More information about bonding and breastfeeding or you can speak to your Health Visitor.
Being pregnant and the change in hormones can be likely to affect your wellbeing at some point. If you have experienced low mood previously, this is likely to increase the chances of you experiencing low mood again during and after pregnancy.
Eating healthily and taking exercise will help. Learning how to manage your emotions is equally important. You can help achieve this by practising Mindfulness every day while you are pregnant. This will also help you manage your emotions after your baby is born.
Speak to your Personal Adviser or Health Visitor about how Mindfulness can work and the different apps available.
Babies can be stressful and tiring for any new parent. Lack of sleep can also add more pressures on you and your confidence, and these stresses can test the most experienced parents. If you are feeling low during your pregnancy or after your baby is born – as this can affect your baby too – it is extremely important you speak to your Personal Adviser, midwife, Health Visitor or doctor as soon as possible.
This will be the most important first step you take in feeling emotionally well again and you will not be judged for asking for support.
Getting advice and support will only be seen as a positive step forward, so you can become the best parent you wish to be.
Contraception and STIs
Having a sexual transmitted infection (STI) while you are pregnant can seriously affect your baby’s development, and they can also be born with the infection.
As part of your midwife’s appointment, routine STI checks will be carried out and treatment will be provided before your baby is born, so that you are both clear of infection.
Although you may think it’s too late or early to think about contraception, think again!.
When you have just had your baby you will become even more fertile. It is really important that you plan for this responsibly as part of your midwife meetings. You can have contraception implants fitted or other contraception prescribed even before you and your baby are discharged from hospital.
You can also arrange contraception through your doctor or SWISH (Somerset Wide Integrated Sexual Health) – phone 030 124 5010. Ask your Personal Adviser for support if you need it.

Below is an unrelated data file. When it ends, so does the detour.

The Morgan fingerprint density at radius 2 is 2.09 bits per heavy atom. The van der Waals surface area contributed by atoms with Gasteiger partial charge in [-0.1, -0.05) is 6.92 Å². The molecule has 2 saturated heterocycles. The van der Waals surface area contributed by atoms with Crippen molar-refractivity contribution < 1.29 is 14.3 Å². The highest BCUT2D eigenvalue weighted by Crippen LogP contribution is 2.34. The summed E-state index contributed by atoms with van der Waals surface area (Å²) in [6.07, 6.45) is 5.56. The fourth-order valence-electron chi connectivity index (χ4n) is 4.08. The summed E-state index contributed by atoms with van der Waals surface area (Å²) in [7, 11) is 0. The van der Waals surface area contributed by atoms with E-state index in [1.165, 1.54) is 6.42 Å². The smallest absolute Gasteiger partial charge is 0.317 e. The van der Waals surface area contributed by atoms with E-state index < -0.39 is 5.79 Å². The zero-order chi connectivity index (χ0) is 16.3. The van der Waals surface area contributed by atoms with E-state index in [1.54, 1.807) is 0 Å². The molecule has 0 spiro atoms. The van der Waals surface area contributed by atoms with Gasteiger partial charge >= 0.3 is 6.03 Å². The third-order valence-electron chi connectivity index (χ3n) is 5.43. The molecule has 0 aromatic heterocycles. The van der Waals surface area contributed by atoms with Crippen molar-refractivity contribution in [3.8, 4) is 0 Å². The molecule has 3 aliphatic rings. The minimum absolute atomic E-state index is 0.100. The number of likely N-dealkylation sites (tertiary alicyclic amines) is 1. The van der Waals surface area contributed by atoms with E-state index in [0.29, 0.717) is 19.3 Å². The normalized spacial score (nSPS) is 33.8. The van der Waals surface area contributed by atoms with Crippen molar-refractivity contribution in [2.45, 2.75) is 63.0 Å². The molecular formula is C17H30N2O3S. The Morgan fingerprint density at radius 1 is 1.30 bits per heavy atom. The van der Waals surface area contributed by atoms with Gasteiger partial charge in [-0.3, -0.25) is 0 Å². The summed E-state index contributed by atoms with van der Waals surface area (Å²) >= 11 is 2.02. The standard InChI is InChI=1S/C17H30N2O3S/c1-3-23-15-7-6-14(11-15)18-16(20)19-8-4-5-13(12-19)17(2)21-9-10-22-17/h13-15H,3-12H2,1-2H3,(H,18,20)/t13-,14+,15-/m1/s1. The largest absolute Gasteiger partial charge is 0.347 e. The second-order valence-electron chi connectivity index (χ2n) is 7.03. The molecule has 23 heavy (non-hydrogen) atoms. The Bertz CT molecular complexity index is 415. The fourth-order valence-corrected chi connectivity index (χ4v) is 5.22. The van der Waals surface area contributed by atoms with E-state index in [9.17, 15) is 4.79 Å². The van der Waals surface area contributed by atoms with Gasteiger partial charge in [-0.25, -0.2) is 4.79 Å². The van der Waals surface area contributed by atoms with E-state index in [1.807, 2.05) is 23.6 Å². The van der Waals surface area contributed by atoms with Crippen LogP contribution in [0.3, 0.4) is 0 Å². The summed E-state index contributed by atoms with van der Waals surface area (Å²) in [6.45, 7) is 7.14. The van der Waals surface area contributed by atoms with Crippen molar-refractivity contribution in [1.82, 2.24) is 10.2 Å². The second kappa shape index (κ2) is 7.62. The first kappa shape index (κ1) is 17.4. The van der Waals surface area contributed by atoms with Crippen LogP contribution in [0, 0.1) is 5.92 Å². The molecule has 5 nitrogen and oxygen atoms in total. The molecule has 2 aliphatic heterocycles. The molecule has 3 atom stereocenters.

Budgeting is a life skill and once you have mastered it it will positively influence your whole future when you are managing your finances. As a parent it is even more important that you learn how to budget. This makes sure your essentials like rent, bills and food are covered.
Getting into debt will increase your stress levels and could lead to you losing your home. As a parent you need to make sure your child has a stable and secure home and their needs are being met.
Babies are expensive, but their needs can be met on a budget too. Second hand clothes and equipment are cheap – and sometimes free – and are usually of high quality because children grow out of them quickly. There are different organisations which may provide grants or the equipment you need. Speak to your Personal Advisor or your Health Visitor, they will know which local organisations may be able to help you.
Your benefits will increase when you have a baby and you will be entitled to extra amounts whether you are working or not (Child Benefit).
You will also receive £500 maternity grant just before your baby is born. Your midwife will give you a form (MatB) so that you can apply for this grant at 26 weeks of pregnancy.
If you are finding it difficult managing your finances, before you get into more debt or need advice about how to budget, speak to your Personal Adviser.
Or you can ask your local Citizen Advice. They are experienced in supporting people who are struggling with debt and you can find them in most larger towns in Somerset. Ask your Personal Adviser for your local office contact information. Citizens Advice information